Blackburn said that since first coming to Tufts in 2013, both the campus climate and police attitudes surrounding sexual assault have improved.
“I feel like it is understood what is and what is not appropriate behavior,” Blackburn said. “There is more of a culture of support for survivors, and I think we understand the importance of believing survivors and holding assailants accountable.”
But Blackburn added that there is still a lot of room for improvement in terms of assault reporting. The numbers reported to TASCS, an anonymous survey, are likely much higher than the official numbers because people feel uncomfortable reporting, she noted. Blackburn attributed this discomfort partly to the explicit nature of the reporting.
“It’s really hard to try to sit down and say, ‘I am going through something hard and I need the university as an institution,’” she said.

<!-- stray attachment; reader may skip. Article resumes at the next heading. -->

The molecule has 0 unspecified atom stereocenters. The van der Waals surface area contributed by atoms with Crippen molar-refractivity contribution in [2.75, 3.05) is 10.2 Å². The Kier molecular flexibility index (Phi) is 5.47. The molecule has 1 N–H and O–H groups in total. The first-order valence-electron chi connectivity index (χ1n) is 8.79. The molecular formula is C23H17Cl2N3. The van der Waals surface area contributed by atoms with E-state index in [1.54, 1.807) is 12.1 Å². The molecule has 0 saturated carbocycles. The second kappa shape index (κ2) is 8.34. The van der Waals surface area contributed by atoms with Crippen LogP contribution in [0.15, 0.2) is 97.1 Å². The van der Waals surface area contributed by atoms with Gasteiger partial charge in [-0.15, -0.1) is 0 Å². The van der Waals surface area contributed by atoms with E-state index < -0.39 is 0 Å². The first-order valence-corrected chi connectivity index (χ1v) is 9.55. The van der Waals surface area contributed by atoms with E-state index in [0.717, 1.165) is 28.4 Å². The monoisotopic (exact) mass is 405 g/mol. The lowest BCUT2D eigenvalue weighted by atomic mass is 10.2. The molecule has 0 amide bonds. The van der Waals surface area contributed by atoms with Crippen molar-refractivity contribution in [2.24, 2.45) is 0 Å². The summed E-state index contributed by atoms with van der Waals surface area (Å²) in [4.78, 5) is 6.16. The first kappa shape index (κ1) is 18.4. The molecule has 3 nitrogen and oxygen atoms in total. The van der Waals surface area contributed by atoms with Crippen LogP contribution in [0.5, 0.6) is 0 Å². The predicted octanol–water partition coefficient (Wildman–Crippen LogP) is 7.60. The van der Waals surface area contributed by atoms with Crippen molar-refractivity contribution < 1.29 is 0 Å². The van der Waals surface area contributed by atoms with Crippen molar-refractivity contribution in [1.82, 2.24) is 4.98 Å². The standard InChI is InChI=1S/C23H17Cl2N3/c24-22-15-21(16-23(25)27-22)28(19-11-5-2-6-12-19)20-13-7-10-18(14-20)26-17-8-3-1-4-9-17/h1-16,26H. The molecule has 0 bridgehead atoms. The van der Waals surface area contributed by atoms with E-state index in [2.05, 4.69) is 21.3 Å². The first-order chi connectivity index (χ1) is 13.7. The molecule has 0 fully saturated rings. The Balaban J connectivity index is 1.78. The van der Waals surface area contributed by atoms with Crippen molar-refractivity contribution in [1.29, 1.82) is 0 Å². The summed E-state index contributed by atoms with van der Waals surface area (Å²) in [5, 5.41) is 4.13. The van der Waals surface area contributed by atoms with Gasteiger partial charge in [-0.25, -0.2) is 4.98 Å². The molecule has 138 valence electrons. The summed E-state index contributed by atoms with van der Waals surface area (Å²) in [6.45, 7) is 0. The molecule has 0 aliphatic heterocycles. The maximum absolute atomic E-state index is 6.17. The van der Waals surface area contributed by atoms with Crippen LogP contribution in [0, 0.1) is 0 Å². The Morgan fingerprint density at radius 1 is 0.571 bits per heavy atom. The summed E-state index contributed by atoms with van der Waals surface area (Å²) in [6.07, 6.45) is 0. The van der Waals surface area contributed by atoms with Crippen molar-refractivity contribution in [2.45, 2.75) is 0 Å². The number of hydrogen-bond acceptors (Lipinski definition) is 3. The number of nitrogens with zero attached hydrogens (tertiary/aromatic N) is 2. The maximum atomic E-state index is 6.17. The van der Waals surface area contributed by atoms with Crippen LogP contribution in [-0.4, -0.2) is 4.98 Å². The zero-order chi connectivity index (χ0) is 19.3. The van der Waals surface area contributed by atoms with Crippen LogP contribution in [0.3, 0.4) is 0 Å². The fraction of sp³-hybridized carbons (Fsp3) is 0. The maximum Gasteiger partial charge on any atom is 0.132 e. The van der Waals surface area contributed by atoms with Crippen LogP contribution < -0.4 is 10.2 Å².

She also felt that the university’s “cumbersome” process could potentially deter reporting. Hannah Shevrin, another ASAP member, agreed.
“I haven’t heard people walk away [from the reporting process] being like ‘Wow that was a really great experience,’” Shevrin, a junior, said. “I’m not sure if [the reporting process is] perfect because it probably is pretty new.”
Dean of Student Affairs Mary Pat McMahon acknowledged that not all incidents of sexual assault are reported. She said that the Sexual Misconduct Prevention Steering Committee, a result of the initial task force, will be meeting in February to discuss how to improve the reporting process and sexual assault prevention programs.
“We recognize that other cases continue to go unreported and [that we have] ongoing work to do to ensure that we are continuously improving our outreach and refreshing our educational efforts,” she told the Daily in an email.